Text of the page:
Scots scientists ‘using stem cells to make blood’

A patient undergoes a blood transfusion. A Scottish-led team of scientists are using stem cell technology to create fresh blood. Picture: Donald Macleod

A patient undergoes a blood transfusion. A Scottish-led team of scientists are using stem cell technology to create fresh blood. Picture: Donald Macleod

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A SCOTTISH-led consortium of medical experts is using stem cell technology to create a limitless supply of fresh human blood in the laboratory for use in clinics around the world.

The £5 million “BloodPharma Project” is being led by the Scottish National Blood Transfusion Service (SNBTS) with the Universities of Glasgow, Edinburgh, Dundee and Heriot-Watt, NHS Blood and Transplant (NHSBT) and Irish Blood Transfusion Service (IBTS) using stem cells produced by Roslin Cells Ltd.

The team have been working with embryonic or induced pluripotent stem cells, which, given the right culture conditions, can differentiate into any type of cells.

Once they have the all-clear, the researchers will move on to limited human tests in 2016-17, before hopefully moving on to a trial for safety and effectiveness in patients with beta thalassemia, an inherited blood disorder, in 2018-19.

Over the past four years the researchers have been working out how to make embryonic stem cells turn into red blood cells that could be mass-produced.

Dr Joanne Mountford, an experimental haematolgist at the Institute of Cardiovascular and Medical Sciences at the University of Glasgow, is leading the basic science of the project. She said: “Because we make them from human cells, they are as nature intended. It’s the same thing your body makes but we’re just doing it in a lab.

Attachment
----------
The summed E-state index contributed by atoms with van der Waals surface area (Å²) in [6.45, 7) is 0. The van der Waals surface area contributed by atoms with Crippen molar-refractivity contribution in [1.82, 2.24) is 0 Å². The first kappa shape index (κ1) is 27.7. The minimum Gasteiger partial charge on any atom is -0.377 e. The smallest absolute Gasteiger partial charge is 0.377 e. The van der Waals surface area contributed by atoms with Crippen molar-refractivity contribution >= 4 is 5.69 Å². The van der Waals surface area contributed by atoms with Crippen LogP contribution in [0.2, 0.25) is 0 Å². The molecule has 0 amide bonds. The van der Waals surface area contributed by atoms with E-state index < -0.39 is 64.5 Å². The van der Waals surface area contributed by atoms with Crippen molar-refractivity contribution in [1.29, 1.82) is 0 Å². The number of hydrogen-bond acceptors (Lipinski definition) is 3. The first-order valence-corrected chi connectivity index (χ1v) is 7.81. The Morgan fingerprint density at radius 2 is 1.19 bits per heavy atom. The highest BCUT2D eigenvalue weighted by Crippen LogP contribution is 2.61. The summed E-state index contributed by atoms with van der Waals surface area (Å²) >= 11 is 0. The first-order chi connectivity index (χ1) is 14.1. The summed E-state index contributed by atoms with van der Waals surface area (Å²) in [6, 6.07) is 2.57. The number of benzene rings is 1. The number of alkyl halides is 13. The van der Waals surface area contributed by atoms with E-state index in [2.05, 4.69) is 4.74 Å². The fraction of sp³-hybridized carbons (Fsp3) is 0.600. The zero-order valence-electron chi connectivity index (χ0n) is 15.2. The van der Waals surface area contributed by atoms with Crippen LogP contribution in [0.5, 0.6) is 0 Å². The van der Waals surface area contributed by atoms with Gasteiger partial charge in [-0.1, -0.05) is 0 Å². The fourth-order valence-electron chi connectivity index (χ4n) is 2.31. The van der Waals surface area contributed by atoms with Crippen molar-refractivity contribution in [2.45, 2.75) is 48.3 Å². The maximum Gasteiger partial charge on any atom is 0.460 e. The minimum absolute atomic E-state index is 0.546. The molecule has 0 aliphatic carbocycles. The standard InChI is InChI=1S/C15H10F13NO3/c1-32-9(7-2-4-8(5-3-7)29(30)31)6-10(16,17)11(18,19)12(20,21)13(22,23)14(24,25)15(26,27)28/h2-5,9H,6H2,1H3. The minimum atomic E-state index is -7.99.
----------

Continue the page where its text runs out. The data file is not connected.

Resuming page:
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“Lab-grown blood has advantages over blood from a donor.

“If I take a bag of blood from your arm, some cells would be brand new. But some of them would be 110 or 120 days old and about to die. These cells won’t do you much good.”

The team originally responded to a specific call from the US military in 2007.

They wanted scientists to help them build a machine no bigger than two and a half washing machines that could be dropped from a helicopter on to a battlefield and generate stem-cell-derived blood for injured soldiers.

The team’s application was not successful, but they refocused their efforts and set off on a more utopian mission – to develop a similar technology to create a limitless supply of clean, laboratory-grown blood for use in clinics around the world. Using blood made from stem cells would unshackle blood services from the limits of human supply, and any risk of infection would be removed.

Using engineered red blood cells from a single batch, the team proposes, will ensure that recipients receive younger, fresher and more effective blood.

Another advantage is that they are making type-O blood, which can be given to practically all patients – including those with rare AB-negative blood.

Dr Mountford said: “There are many hurdles to overcome in the process of turning a stem cell into a useful red blood cell, and even more challenges we face in trying to ramp-up production to an industrial scale.”

Dr Ted Bianco, from charity the Wellcome Trust, which is funding the project, said: “Harnessing the power of stem cell biology is one of the most exciting opportunities we can expect to see reach fruition in the coming years.”

Keith Thompson, CEO of the Cell Therapy Catapult, who are partners in the project said: “Blood transfusions play a critical role in current clinical practice, with over 90 million red blood cell transfusions taking place each year world-wide. We are very pleased to be part of this exciting BloodPharma consortium, using our expertise to help convert promising early-stage data into a robust cell therapy to serve this large area of medical need.”

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